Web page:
Multiple myeloma is a cancer formed by malignant plasma cells. Normal plasma cells are found in the bone marrow and are an important part of the immune system.

The immune system is made up of several types of cells that work together to fight infections and other diseases. Lymphocytes (lymph cells) are the main cell type of the immune system. The major types of lymphocytes are T cells and B cells.

When B cells respond to an infection, they mature and change into plasma cells. Plasma cells make the antibodies (also called immunoglobulins) that help the body attack and kill germs. Lymphocytes are in many areas of the body, such as lymph nodes, the bone marrow, the intestines, and the bloodstream. Plasma cells, however, are mainly found in the bone marrow. Bone marrow is the soft tissue inside some hollow bones. In addition to plasma cells, normal bone marrow has cells that make the different normal blood cells.

When plasma cells become cancerous and grow out of control, they can produce a tumor called a plasmacytoma. These tumors generally develop in a bone, but they are also rarely found in other tissues. If someone has only a single plasma cell tumor, the disease is called an isolated (or solitary) plasmacytoma. If someone has more than one plasmacytoma, they have multiple myeloma.

Multiple myeloma is characterized by several features, including:

Low blood counts

In multiple myeloma, the overgrowth of plasma cells in the bone marrow can crowd out normal blood-forming cells, leading to low blood counts. This can cause anemia – a shortage of red blood cells. People with anemia become pale, weak, and fatigued. Multiple myeloma can also cause the level of platelets in the blood to become low (called thrombocytopenia). This can lead to increased bleeding and bruising. Another condition that can develop is leukopenia – a shortage of normal white blood cells. This can lead to problems fighting infections.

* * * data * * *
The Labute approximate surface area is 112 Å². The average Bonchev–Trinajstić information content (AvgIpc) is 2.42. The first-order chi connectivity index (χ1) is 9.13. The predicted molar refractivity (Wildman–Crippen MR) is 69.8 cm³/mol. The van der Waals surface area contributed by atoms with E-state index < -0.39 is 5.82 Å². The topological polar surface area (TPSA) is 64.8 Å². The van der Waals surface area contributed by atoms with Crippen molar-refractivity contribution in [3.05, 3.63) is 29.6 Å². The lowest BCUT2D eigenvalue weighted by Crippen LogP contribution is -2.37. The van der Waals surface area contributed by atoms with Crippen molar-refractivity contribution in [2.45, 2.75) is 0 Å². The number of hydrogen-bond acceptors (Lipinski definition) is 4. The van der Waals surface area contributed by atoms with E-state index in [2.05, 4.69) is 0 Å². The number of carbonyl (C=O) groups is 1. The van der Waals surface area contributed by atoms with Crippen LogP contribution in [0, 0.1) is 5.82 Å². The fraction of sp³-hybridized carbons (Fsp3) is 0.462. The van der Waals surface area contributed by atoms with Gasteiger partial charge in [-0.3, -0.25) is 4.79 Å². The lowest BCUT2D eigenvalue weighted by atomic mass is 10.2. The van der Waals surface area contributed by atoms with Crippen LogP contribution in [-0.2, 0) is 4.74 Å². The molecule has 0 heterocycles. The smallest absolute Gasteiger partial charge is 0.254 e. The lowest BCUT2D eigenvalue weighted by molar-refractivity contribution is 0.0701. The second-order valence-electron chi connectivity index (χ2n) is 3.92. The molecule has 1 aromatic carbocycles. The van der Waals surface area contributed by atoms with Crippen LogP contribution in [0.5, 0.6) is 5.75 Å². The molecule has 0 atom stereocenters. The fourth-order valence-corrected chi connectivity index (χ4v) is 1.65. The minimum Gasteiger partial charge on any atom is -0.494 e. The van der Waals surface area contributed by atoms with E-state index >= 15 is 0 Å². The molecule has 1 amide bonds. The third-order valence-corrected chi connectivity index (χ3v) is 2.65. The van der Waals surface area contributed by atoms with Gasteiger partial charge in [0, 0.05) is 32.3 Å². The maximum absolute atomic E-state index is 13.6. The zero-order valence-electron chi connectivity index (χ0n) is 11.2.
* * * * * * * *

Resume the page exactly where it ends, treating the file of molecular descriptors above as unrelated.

Bone and calcium problems

Myeloma cells also interfere with cells that help keep the bones strong. Bones are constantly being remade to keep them strong. Two major kinds of bone cells normally work together to keep bones healthy and strong. The cells that lay down new bone are called osteoblasts. The cells that break down old bone are called osteoclasts. Myeloma cells make a substance that tells the osteoclasts to speed up dissolving the bone. Since the osteoblasts do not get a signal to put down new bone, old bone is broken down without new bone to replace it. This makes the bones weak and they break easily. Fractured bones are a major problem in people with myeloma. This increase in bone break-down can also raise calcium levels in the blood. (Problems caused by high calcium levels are discussed in the section “How is multiple myeloma diagnosed?”)

Infections

Abnormal plasma cells do not protect the body from infections. As mentioned before, normal plasma cells produce antibodies that attack germs. For example, if you developed pneumonia, normal plasma cells would produce antibodies aimed at the specific bacteria that were causing the illness. These antibodies help the body attack and kill the bacteria. In multiple myeloma, the myeloma cells crowd out the normal plasma cells, so that antibodies to fight the infection can’t be made. The antibody made by the myeloma cells does not help fight infections. That’s because the myeloma cells are just many copies of the same plasma cell – all making copies of the same exact (or monoclonal) antibody.

Kidney problems

The antibody made by myeloma cells can harm the kidneys. This can lead to kidney damage and even kidney failure.